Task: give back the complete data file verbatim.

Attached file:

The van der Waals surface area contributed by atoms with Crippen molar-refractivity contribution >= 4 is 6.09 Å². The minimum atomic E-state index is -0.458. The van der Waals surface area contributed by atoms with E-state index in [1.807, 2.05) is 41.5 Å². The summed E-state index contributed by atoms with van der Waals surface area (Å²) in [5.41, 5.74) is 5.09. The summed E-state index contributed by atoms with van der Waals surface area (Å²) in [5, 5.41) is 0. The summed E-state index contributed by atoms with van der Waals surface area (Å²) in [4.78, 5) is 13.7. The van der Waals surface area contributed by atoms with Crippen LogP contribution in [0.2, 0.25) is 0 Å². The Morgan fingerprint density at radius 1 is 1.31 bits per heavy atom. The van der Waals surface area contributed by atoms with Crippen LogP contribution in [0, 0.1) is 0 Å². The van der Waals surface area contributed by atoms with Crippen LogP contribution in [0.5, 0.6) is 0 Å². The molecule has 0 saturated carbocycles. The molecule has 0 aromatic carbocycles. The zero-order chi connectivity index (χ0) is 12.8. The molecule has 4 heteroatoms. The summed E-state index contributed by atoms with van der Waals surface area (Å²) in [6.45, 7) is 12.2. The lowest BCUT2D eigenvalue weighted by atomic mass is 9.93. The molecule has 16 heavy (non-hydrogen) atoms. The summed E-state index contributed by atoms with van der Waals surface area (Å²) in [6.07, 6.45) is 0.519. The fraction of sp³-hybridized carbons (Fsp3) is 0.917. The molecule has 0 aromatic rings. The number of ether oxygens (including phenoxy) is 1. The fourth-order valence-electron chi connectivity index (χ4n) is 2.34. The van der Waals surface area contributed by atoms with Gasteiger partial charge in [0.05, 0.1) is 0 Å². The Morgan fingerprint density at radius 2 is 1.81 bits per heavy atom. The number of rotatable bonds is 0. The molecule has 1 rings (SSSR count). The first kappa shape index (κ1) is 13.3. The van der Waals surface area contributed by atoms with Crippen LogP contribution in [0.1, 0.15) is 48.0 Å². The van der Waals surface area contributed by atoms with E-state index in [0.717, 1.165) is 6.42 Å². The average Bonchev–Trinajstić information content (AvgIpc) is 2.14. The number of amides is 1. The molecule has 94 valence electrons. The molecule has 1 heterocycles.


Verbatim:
The van der Waals surface area contributed by atoms with Crippen molar-refractivity contribution >= 4 is 6.09 Å². The minimum atomic E-state index is -0.458. The van der Waals surface area contributed by atoms with E-state index in [1.807, 2.05) is 41.5 Å². The summed E-state index contributed by atoms with van der Waals surface area (Å²) in [5.41, 5.74) is 5.09. The summed E-state index contributed by atoms with van der Waals surface area (Å²) in [5, 5.41) is 0. The summed E-state index contributed by atoms with van der Waals surface area (Å²) in [4.78, 5) is 13.7. The van der Waals surface area contributed by atoms with Crippen LogP contribution in [0.2, 0.25) is 0 Å². The Morgan fingerprint density at radius 1 is 1.31 bits per heavy atom. The van der Waals surface area contributed by atoms with Crippen LogP contribution in [0, 0.1) is 0 Å². The van der Waals surface area contributed by atoms with Crippen LogP contribution in [0.5, 0.6) is 0 Å². The molecule has 0 saturated carbocycles. The molecule has 0 aromatic carbocycles. The zero-order chi connectivity index (χ0) is 12.8. The molecule has 4 heteroatoms. The summed E-state index contributed by atoms with van der Waals surface area (Å²) in [6.45, 7) is 12.2. The lowest BCUT2D eigenvalue weighted by atomic mass is 9.93. The molecule has 16 heavy (non-hydrogen) atoms. The summed E-state index contributed by atoms with van der Waals surface area (Å²) in [6.07, 6.45) is 0.519. The fraction of sp³-hybridized carbons (Fsp3) is 0.917. The molecule has 0 aromatic rings. The number of ether oxygens (including phenoxy) is 1. The fourth-order valence-electron chi connectivity index (χ4n) is 2.34. The van der Waals surface area contributed by atoms with Gasteiger partial charge in [0.05, 0.1) is 0 Å². The Morgan fingerprint density at radius 2 is 1.81 bits per heavy atom. The number of rotatable bonds is 0. The molecule has 1 rings (SSSR count). The first kappa shape index (κ1) is 13.3. The van der Waals surface area contributed by atoms with Crippen LogP contribution in [0.1, 0.15) is 48.0 Å². The van der Waals surface area contributed by atoms with E-state index in [0.717, 1.165) is 6.42 Å². The average Bonchev–Trinajstić information content (AvgIpc) is 2.14. The number of amides is 1. The molecule has 94 valence electrons. The molecule has 1 heterocycles.